While writing my research on Beaten Biscuits, I came across a recipe for Beaten Corn Bread, from WW1. I have made beaten biscuits, but have not tried it using cornmeal. It seems hard to believe cornmeal would work as the gluten in wheat does when beaten...
BEATEN CORN BREAD
Work one heaping tablespoon of butter into a cup of corn meal, a cup of flour, two teaspoons of sugar, and a teaspoon of salt. Add enough water to moisten but not to wet it enough to make it crumble. Spread on a floured board and beat with a masher for twenty minutes, folding it over often. Roll out a half-inch thick, cut in rounds, prick with a fork and bake in greased shallow pan.
American Indian Corn: (maize) a cheap, wholesome, and nutritious food, 150 Ways to Prepare and Cook It. by Charles J. Murphy. Formerly Commissioner for the State of Nebraska. NY: 1917
"Millions of people in America are earnestly seeking a way to "do their bit" toward winning the war. Here is a simple solution of the problem: Eat Corn Bread! This is an initial step toward efficient food conservation.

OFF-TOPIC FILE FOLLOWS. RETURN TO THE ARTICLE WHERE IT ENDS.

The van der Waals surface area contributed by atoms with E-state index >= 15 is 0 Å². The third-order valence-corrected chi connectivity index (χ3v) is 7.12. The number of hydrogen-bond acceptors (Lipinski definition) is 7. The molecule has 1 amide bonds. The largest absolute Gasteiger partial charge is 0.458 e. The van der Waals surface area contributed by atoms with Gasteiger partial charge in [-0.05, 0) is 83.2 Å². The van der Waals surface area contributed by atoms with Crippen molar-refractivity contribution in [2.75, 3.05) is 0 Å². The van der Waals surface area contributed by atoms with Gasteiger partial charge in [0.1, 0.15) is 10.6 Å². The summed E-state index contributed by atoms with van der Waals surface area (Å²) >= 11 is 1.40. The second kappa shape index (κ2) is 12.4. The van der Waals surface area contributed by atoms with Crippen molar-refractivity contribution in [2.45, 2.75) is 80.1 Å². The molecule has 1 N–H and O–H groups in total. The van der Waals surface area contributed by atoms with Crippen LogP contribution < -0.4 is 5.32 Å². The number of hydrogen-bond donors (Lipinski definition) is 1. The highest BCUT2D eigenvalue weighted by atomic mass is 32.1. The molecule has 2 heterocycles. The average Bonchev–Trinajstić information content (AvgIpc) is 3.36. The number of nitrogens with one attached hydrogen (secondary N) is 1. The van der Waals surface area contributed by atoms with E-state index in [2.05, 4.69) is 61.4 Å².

In 1917, Congress sent out another corn message, this time to the American people. This message urged the use of corn meal— converted into some of the palatable oldfashioned dishes—on our tables at least once a day, to release most of our wheat crop for the sustenance of the Allied armies."
Another book published during the war to save wheat by using corn:
The Corn Cook Book [WAR EDITION] Elizabeth O. Hiller. New York: 1918 "Save the wheat" is the call that has been sent out from Washington to the housekeepers of America. In response to this urgent plea, this new War Edition of the Corn Cook Book containing 200 recipes has been compiled, showing the various ways that this valuable cereal can be utilized so as to save wheat for ourselves and our Allies.
©2011 Patricia Bixler Reber